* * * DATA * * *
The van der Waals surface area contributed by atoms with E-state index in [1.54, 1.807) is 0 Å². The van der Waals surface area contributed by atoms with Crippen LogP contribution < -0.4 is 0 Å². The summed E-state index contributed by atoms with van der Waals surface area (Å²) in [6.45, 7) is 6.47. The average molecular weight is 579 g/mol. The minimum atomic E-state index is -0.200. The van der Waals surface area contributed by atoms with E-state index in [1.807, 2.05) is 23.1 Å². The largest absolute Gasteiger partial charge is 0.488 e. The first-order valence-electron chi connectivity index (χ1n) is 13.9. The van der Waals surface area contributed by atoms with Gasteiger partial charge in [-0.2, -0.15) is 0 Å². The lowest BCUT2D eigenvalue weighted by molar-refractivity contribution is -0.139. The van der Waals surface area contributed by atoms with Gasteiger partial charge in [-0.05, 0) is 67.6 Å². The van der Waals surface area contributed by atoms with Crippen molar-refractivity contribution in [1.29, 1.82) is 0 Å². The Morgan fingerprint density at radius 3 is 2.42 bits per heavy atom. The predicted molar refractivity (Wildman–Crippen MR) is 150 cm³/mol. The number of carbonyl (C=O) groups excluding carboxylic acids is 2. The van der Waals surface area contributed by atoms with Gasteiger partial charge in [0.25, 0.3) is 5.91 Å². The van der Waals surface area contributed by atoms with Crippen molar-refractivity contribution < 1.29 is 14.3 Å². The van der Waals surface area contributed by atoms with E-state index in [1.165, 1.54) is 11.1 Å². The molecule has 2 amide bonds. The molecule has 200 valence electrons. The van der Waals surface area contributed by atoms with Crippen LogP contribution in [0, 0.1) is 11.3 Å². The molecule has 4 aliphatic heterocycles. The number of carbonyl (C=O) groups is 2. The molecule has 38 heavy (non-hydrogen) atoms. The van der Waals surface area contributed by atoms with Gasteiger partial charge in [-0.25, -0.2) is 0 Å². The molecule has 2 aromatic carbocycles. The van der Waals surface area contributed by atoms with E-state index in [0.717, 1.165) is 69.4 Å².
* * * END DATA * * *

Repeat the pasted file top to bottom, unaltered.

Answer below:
The van der Waals surface area contributed by atoms with E-state index in [1.54, 1.807) is 0 Å². The van der Waals surface area contributed by atoms with Crippen LogP contribution < -0.4 is 0 Å². The summed E-state index contributed by atoms with van der Waals surface area (Å²) in [6.45, 7) is 6.47. The average molecular weight is 579 g/mol. The minimum atomic E-state index is -0.200. The van der Waals surface area contributed by atoms with E-state index in [1.807, 2.05) is 23.1 Å². The largest absolute Gasteiger partial charge is 0.488 e. The first-order valence-electron chi connectivity index (χ1n) is 13.9. The van der Waals surface area contributed by atoms with Gasteiger partial charge in [-0.2, -0.15) is 0 Å². The lowest BCUT2D eigenvalue weighted by molar-refractivity contribution is -0.139. The van der Waals surface area contributed by atoms with Gasteiger partial charge in [-0.05, 0) is 67.6 Å². The van der Waals surface area contributed by atoms with Crippen molar-refractivity contribution in [1.29, 1.82) is 0 Å². The Morgan fingerprint density at radius 3 is 2.42 bits per heavy atom. The predicted molar refractivity (Wildman–Crippen MR) is 150 cm³/mol. The number of carbonyl (C=O) groups excluding carboxylic acids is 2. The van der Waals surface area contributed by atoms with Gasteiger partial charge in [0.25, 0.3) is 5.91 Å². The van der Waals surface area contributed by atoms with Crippen molar-refractivity contribution < 1.29 is 14.3 Å². The van der Waals surface area contributed by atoms with E-state index in [1.165, 1.54) is 11.1 Å². The molecule has 2 amide bonds. The molecule has 200 valence electrons. The van der Waals surface area contributed by atoms with Crippen LogP contribution in [0, 0.1) is 11.3 Å². The molecule has 4 aliphatic heterocycles. The number of carbonyl (C=O) groups is 2. The molecule has 38 heavy (non-hydrogen) atoms. The van der Waals surface area contributed by atoms with Gasteiger partial charge in [-0.25, -0.2) is 0 Å². The molecule has 2 aromatic carbocycles. The van der Waals surface area contributed by atoms with E-state index in [0.717, 1.165) is 69.4 Å².